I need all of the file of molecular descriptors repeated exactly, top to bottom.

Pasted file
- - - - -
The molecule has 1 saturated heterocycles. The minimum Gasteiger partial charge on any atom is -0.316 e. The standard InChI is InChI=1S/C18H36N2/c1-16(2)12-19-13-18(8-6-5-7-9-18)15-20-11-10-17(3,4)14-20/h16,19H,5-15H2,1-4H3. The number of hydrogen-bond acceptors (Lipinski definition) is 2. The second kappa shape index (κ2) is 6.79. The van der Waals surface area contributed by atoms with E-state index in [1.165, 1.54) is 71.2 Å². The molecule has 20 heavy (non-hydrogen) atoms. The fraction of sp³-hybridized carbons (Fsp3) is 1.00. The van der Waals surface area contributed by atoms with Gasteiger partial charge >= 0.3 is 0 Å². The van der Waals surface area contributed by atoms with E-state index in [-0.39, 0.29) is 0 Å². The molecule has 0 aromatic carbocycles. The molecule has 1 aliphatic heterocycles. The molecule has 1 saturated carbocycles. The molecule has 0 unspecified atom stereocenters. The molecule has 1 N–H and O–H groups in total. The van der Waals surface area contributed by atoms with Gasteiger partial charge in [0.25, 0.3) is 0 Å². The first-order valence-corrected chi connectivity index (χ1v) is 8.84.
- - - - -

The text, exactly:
The molecule has 1 saturated heterocycles. The minimum Gasteiger partial charge on any atom is -0.316 e. The standard InChI is InChI=1S/C18H36N2/c1-16(2)12-19-13-18(8-6-5-7-9-18)15-20-11-10-17(3,4)14-20/h16,19H,5-15H2,1-4H3. The number of hydrogen-bond acceptors (Lipinski definition) is 2. The second kappa shape index (κ2) is 6.79. The van der Waals surface area contributed by atoms with E-state index in [1.165, 1.54) is 71.2 Å². The molecule has 20 heavy (non-hydrogen) atoms. The fraction of sp³-hybridized carbons (Fsp3) is 1.00. The van der Waals surface area contributed by atoms with Gasteiger partial charge >= 0.3 is 0 Å². The van der Waals surface area contributed by atoms with E-state index in [-0.39, 0.29) is 0 Å². The molecule has 0 aromatic carbocycles. The molecule has 1 aliphatic heterocycles. The molecule has 1 saturated carbocycles. The molecule has 0 unspecified atom stereocenters. The molecule has 1 N–H and O–H groups in total. The van der Waals surface area contributed by atoms with Gasteiger partial charge in [0.25, 0.3) is 0 Å². The first-order valence-corrected chi connectivity index (χ1v) is 8.84.